The halogen group of elements is the most reactive of the nonmetals. It is also the most reactive group of all chemical elements. Fluorine is the most reactive element in this group.
Halogens are highly reactive because they are all electronegative. They can gain electrons very quickly which is what makes them react so strongly to other elements. Halogens can form many bonds very fast. Fluorine, for example, only has the choice of losing seven electrons or gaining one, so it almost always gains the one electron since this is much easier. As a result, it often rips electrons away from other elements in order to gain this electron and become stable.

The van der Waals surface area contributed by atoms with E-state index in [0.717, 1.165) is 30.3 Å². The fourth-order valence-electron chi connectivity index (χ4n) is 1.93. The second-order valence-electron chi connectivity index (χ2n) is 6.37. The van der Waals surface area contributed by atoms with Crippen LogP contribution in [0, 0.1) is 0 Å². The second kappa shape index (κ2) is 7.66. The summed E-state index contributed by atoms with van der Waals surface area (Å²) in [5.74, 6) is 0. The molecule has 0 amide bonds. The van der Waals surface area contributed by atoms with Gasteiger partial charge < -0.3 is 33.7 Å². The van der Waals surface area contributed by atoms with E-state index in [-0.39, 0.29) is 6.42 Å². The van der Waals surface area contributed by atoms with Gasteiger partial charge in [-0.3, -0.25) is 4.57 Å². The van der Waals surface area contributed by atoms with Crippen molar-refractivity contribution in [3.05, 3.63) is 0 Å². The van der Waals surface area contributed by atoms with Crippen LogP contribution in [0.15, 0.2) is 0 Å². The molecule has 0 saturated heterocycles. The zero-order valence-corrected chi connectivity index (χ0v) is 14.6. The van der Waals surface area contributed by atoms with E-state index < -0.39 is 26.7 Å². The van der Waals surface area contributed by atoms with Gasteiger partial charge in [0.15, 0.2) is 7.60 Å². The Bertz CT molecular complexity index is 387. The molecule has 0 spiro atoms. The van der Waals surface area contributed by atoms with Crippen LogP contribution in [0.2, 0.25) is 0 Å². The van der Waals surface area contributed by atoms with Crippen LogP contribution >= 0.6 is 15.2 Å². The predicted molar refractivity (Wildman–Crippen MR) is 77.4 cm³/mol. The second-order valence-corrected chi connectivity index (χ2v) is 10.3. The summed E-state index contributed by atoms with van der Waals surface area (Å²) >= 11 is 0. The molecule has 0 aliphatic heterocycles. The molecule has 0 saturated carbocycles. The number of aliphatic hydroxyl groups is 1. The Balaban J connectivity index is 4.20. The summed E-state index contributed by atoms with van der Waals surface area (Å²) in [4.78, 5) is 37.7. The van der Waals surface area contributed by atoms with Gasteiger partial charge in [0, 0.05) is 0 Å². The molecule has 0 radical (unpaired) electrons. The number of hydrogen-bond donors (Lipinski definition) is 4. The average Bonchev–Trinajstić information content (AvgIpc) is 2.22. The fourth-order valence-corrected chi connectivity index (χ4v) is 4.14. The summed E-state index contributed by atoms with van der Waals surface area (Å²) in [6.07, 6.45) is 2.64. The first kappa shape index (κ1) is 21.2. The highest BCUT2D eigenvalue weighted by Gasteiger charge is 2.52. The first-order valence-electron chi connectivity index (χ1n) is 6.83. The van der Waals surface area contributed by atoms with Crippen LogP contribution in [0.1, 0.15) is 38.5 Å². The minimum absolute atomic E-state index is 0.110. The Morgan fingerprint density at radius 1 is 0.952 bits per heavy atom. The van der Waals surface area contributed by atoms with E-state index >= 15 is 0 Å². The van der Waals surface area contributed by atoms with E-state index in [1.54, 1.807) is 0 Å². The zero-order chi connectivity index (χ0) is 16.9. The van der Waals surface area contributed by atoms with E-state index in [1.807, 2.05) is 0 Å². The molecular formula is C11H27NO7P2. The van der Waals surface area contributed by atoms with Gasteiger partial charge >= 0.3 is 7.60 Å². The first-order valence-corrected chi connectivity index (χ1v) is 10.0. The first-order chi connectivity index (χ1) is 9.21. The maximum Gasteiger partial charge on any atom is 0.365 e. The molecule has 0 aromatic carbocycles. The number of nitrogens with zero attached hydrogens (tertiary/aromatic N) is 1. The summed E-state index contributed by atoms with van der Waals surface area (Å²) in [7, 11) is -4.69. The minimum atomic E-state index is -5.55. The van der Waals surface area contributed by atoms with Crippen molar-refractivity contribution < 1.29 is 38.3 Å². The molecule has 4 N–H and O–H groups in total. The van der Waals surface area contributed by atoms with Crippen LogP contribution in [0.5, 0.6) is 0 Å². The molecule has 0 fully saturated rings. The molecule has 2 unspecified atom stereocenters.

The halogens include fluorine, chlorine, bromine, iodine and astatine. The most reactive element from group seven is fluorine which is at the top of that section of the periodic table. The further down the group you go, the less reactive the element is. Halogens are poisonous to humans on the whole, though each one is poisonous to a different degree. The halogens also tend to be poor conductors of electricity and heat. These chemicals exist at all phases of matter including solid, liquid and gas; they are the only elemental group that has this characteristic.